We demonstrate that the open-source i2b2 (Informatics for Integrating Biology and the Bedside) data model can be used to bootstrap rural health analytics and learning networks. These networks promote communication and research initiatives by providing the infrastructure necessary for sharing data and insights across a group of healthcare and research partners. Data integration remains a crucial challenge in connecting rural healthcare sites with a common data sharing and learning network due to the lack of interoperability and standards within electronic health records. The i2b2 data model acts as a point of convergence for disparate data from multiple healthcare sites. A consistent and natural data model for healthcare data is essential for overcoming integration issues, but challenges such as those caused by weak data standardization must still be addressed. We describe our experience in the context of building the West Virginia/Kentucky Health Analytics and Learning Network, a collaborative, multi-state effort connecting rural healthcare sites.
|Title of host publication||2016 38th Annual International Conference of the IEEE Engineering in Medicine and Biology Society, EMBC 2016|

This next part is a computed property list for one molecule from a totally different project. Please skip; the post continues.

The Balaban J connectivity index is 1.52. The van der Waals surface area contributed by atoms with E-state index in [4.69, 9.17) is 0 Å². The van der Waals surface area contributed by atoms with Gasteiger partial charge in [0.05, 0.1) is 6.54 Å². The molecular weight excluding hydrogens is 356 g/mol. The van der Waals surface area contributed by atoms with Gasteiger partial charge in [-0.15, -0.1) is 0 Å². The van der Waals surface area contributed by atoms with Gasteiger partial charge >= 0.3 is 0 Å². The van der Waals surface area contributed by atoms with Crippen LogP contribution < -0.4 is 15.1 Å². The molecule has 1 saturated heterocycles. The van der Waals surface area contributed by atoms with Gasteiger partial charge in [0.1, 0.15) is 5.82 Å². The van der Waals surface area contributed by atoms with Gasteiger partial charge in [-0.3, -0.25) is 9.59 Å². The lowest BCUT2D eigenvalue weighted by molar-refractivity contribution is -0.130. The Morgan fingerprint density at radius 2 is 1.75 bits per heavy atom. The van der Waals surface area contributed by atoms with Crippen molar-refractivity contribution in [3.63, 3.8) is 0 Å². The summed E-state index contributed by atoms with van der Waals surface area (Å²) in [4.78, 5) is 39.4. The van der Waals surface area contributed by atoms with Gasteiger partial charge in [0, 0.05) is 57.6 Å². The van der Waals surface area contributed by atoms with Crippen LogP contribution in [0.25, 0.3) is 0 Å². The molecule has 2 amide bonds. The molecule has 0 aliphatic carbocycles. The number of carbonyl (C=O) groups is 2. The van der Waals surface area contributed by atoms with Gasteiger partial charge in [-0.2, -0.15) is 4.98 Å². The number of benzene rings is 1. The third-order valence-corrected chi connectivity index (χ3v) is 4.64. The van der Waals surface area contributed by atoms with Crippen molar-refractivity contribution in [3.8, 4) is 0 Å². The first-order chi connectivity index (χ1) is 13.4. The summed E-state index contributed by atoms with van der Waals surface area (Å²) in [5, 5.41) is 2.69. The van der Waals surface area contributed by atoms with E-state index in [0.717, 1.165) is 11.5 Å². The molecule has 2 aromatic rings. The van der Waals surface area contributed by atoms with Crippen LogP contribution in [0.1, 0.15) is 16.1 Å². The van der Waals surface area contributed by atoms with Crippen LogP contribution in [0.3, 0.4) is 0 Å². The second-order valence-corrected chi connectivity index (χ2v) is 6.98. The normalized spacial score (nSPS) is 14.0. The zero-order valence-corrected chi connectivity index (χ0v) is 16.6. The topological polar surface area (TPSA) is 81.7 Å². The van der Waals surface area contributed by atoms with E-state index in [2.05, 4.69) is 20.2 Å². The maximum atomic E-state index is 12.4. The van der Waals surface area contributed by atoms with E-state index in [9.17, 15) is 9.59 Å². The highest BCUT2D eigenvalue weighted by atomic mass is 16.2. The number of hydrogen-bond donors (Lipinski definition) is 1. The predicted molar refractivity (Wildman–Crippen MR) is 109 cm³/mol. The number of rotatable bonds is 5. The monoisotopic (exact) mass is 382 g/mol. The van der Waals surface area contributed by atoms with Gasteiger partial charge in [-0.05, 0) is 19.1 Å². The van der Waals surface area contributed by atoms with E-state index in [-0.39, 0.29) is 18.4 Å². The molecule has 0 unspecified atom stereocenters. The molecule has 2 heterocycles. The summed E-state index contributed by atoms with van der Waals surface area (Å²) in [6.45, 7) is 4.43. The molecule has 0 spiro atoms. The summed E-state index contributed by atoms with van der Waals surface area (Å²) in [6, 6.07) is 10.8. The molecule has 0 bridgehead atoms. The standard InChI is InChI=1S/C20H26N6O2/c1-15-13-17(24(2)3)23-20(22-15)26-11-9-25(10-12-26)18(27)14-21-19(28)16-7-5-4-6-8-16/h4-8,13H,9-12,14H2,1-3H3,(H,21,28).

|Number of pages||4|
|State||Published - Oct 13 2016|
|Event||38th Annual International Conference of the IEEE Engineering in Medicine and Biology Society, EMBC 2016 - Orlando, United States|
Duration: Aug 16 2016 → Aug 20 2016
|Name||Proceedings of the Annual International Conference of the IEEE Engineering in Medicine and Biology Society, EMBS|
|Conference||38th Annual International Conference of the IEEE Engineering in Medicine and Biology Society, EMBC 2016|
|Period||8/16/16 → 8/20/16|
Bibliographical noteFunding Information:
The project described was supported by the National Center for Advancing Translational Sciences, National Institutes of Health, through grant number UL1TR000117 and by the National Institute of General Medical Sciences, NIH, through IDeA CTR award number U54GM104942. The content is solely the responsibility of the authors and does not necessarily represent the official views of the NIH.
© 2016 IEEE.
ASJC Scopus subject areas
- Signal Processing
- Biomedical Engineering
- Computer Vision and Pattern Recognition
- Health Informatics